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Is Aurora Cannabis Inc’s (TSX:ACB) Stock Price Justifiable?

Aurora Cannabis Inc (TSX:ACB)(NYSE:ACB) was one of the biggest losers in the marijuana mania of 2018. Starting off the year at $11.82, it ended it at just over half that price. This precipitous decline was sharper than that of Canopy Growth Corp, which despite a steep slide did not fall below its January 2nd closing price by year’s end.

Aurora ended 2018 down 54% from its 12-month high. A slide that steep is remarkable in itself, but is made all the more remarkable by the fact that Aurora actually grew its revenue at an astonishing pace over the year. So is Aurora a dirt-cheap bargain at its current price, or does it remain overvalued?

First, let’s take a look at the aforementioned growth, including what it means and what it doesn’t.

Massive revenue growth

Aurora made headlines by posting 260% revenue growth in Q1 fiscal 2019 (note that this quarter occurred within the 2018 calendar year). Prior to that, in Q4, the company had posted 223% revenue growth. These figures mean that Aurora was growing revenue at a frightening pace in the second half of 2018. Earnings, too, seemed to be going up: in Q4, they came in at $78 million compared to a $20 million loss in the same quarter a year before.

However, things aren’t quite as rosy as they seem: the vast majority of the company’s earnings growth in Q4 came from unrealized non-cash gains on securities. In other words, these were not actually “bankable” cashflow-positive earnings. And worse, in the quarter, the company’s operations lost $39 million–which later grew to a $110 million operating loss in Q1 fiscal 2019!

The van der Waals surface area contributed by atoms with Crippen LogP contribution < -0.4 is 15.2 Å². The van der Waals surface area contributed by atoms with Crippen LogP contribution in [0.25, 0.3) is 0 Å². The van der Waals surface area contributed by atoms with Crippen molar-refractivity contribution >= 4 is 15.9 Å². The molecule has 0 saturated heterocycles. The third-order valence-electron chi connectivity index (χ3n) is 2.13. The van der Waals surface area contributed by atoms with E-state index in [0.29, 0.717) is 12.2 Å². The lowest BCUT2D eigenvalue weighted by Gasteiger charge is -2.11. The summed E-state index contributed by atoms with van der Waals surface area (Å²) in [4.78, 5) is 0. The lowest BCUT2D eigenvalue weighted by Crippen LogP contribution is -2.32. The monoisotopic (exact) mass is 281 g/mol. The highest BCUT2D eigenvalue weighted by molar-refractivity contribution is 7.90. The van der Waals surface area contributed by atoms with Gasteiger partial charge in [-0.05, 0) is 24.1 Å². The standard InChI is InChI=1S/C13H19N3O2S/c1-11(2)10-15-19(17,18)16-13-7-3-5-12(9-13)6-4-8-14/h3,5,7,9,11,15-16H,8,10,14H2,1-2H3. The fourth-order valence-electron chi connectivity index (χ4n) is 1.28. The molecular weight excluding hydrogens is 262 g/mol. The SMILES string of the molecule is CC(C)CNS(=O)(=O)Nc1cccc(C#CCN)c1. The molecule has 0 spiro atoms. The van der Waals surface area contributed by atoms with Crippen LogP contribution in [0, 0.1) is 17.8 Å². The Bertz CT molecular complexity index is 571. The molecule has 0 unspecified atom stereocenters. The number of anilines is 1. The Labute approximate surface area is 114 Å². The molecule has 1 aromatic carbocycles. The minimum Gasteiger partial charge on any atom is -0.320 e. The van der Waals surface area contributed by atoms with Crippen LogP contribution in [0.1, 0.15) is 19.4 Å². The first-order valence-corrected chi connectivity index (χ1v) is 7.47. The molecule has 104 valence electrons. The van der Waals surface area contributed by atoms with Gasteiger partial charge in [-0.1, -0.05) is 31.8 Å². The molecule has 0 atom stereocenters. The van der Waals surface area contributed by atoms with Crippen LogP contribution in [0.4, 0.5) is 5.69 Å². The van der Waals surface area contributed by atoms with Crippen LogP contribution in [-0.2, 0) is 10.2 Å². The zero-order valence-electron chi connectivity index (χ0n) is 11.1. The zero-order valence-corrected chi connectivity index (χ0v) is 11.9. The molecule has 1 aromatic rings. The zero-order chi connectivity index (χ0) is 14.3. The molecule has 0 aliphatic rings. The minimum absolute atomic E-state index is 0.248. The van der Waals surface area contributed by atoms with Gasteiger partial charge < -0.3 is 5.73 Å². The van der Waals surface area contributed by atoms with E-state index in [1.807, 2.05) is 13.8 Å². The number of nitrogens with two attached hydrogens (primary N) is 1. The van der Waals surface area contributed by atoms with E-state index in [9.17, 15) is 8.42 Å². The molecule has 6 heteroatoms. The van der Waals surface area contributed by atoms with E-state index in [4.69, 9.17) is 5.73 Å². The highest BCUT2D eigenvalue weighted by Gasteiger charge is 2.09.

Long story short, despite all the frothy revenue growth, Aurora’s operations are still losing money–and the losses are mounting. But what if the stock’s price makes up for it?


With EPS of $0.29 in the trailing 12-month period, Aurora trades at 23 times earnings. This certainly seems cheap for a company that’s growing revenue at 260%, but remember, the devil is in the details: Aurora’s earnings aren’t mainly from cash flow, but from non-cash gains securities. This means that the company can’t “bank” the earnings it has reported–nor should its shareholders expect to.

When we look the price-to-sales ratio, it appears that Aurora is actually rather expensive. The company trades at 88 times sales, a high figure by any standard, although the price-to-book ratio of 1.49 is fairly low. If I were sitting in Warren Buffett’s office right now, I’d put the question of Aurora’s valuation in the famous “too hard” box.

Bottom line

Aurora is an interesting case study in the fortunes and follies of the cannabis industry. The company just recently achieved positive earnings, but continues to lose money on operations. This makes its net income and diluted EPS figures hard to evaluate. If we take these numbers at face value, then Aurora is cheap according to the price/earnings and price-to-book ratios, but it is unquestionably expensive by the price-to-sales ratio. Personally, I’d wait for this company’s operations to become profitable before I would confidently call it a good value.

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Fool contributor AndrewButton has no position in any of the stocks mentioned.

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